It’s easy to blame the inspectorate for every problem that surfaces. It’s also unsurprising, given that teachers are occasionally asked to embark on seemingly unnecessary tasks and told it’s “because of Ofsted”.
The regulator is a handy scapegoat and often inaccurately cited. In reality, it’s not out to get us. But what can practitioners do to help their institution succeed under the new inspection framework? Here are some areas to tackle:
As much as Ofsted notionally provides support for educational organisations to improve, it exists to ensure that students are getting the quality of education they are entitled to. Let’s be very clear: Ofsted advocates for students, not teachers.
Once we come to terms with this fact, we have the option of being empowered by Ofsted, instead of terrified by it.
The common inspection framework is not an arbitrary set of tricks designed to catch us out, even if some organisations misinterpret it as just that. The framework is devised as a checklist to run parallel with the quality of teaching, personal development, leadership and management that we hope we’re already providing.
We all want to be brilliant at our jobs, so let’s move away from asking ourselves if the session, teacher or organisation is “Ofsted outstanding”. Instead, let’s concentrate on getting on with all the things that we already know constitute excellent practice, regardless of inspection.
Will colleges not be disadvantaged by the financial pressures they are under?
The lack of funding in FE could have an impact on quality and that may affect the grade. This should be a surprise to no one. If there’s not enough money to support teachers to do their jobs properly, their jobs won’t be done properly.
Forty students in a class working at three different levels with one teacher is not ideal. It’s unrealistic to think that in those circumstances quality wouldn’t be affected. Ofsted has a responsibility to acknowledge that context, but not to make allowances for it.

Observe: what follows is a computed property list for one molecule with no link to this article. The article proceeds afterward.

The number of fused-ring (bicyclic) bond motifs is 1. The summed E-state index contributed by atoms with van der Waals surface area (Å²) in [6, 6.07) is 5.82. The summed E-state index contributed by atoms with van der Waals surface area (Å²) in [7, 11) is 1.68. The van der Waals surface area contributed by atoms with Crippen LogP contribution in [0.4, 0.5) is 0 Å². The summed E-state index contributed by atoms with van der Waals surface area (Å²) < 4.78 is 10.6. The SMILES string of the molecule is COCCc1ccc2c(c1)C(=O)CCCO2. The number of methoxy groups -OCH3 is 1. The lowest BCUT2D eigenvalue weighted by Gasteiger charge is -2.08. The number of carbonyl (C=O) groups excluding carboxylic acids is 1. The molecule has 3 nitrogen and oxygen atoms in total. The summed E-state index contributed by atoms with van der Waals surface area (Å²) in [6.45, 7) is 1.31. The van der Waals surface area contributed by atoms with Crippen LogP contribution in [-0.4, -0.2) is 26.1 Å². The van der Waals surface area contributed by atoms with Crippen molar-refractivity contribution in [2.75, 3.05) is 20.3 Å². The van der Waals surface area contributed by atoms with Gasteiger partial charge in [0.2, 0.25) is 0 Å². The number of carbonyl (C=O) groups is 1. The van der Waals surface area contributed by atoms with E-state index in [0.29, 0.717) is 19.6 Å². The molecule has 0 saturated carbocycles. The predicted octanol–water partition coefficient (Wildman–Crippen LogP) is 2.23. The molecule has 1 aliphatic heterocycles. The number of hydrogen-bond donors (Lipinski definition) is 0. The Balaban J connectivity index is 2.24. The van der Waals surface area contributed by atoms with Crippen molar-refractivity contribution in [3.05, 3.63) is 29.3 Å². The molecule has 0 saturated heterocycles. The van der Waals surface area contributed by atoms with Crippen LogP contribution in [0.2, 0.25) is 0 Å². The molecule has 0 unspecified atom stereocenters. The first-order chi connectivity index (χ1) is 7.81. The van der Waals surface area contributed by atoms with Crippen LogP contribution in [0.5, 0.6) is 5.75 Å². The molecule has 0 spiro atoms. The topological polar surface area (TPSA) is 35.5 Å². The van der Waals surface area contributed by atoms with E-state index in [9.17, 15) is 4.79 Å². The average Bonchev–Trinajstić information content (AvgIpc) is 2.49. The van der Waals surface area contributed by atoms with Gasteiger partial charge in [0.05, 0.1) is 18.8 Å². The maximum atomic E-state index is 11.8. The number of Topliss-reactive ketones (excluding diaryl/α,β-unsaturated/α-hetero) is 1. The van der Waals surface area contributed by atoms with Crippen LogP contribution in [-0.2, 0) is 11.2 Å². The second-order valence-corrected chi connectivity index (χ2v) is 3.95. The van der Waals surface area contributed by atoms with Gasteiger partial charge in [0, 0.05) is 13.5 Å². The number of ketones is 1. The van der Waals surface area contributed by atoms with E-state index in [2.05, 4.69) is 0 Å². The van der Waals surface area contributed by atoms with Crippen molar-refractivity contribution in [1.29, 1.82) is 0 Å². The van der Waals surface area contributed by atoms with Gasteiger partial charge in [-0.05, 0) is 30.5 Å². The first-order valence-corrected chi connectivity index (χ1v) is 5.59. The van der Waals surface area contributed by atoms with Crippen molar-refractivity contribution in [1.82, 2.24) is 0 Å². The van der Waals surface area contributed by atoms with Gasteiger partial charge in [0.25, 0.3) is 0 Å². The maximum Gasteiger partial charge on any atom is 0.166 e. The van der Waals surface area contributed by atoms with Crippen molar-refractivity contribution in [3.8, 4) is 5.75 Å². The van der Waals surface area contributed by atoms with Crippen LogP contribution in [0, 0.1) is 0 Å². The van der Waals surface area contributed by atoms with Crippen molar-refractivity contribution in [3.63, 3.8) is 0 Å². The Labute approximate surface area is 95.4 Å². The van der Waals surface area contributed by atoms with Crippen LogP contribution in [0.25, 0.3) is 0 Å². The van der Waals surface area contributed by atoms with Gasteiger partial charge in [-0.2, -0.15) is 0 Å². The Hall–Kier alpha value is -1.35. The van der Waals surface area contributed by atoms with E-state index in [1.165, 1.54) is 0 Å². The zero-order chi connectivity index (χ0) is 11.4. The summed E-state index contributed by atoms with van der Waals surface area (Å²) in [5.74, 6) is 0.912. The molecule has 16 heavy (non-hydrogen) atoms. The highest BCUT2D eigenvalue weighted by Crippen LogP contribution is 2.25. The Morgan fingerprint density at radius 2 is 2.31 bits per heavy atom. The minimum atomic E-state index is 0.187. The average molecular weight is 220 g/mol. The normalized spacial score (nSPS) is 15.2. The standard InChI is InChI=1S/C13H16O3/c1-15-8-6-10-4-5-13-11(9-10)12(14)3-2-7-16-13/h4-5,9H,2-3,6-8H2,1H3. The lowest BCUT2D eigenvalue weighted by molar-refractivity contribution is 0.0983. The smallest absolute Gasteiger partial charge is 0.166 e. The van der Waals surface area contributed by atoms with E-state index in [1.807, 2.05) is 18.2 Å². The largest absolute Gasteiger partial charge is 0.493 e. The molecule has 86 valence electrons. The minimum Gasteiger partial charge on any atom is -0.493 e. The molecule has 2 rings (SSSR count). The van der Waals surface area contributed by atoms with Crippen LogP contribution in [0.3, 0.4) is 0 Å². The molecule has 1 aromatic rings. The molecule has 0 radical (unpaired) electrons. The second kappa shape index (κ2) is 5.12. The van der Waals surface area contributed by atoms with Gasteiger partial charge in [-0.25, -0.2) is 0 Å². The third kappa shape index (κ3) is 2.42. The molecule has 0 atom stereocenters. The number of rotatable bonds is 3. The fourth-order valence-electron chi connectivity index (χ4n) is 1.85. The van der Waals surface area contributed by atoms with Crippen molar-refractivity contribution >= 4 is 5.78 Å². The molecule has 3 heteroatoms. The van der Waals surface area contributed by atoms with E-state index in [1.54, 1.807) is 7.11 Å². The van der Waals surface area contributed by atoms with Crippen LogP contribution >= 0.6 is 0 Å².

As much as colleges are doing an excellent job in striving to reinvent themselves, to create efficiencies and scrabble for cash from other sources to make ends meet, they are at the beginning of that journey.
Colleges are trying to create a new kind of organisation but must acknowledge that success is rarely instant when new organisational models are explored.
English and maths
The increased focus on English and maths provision is especially relevant in the context of expanded classes, fewer teachers and unrealistic goals. But low GCSE results do not automatically mean poor results in an Ofsted inspection. There will be a line of enquiry about baseline assessments and questions on whether a lack of progress is to do with the quality of teaching.
Inspectors will look at maths and English, but in the context of skills development and considering the development of English and maths within a study programme.
If the issue is not so much about the funding for smaller classes, and more about the challenges of recruiting appropriately skilled maths and English teachers to support growing numbers of students, those challenges should be discussed with the inspector.
This is an edited version of an article in the 13 November edition of TES. Subscribers can view the full version of this story here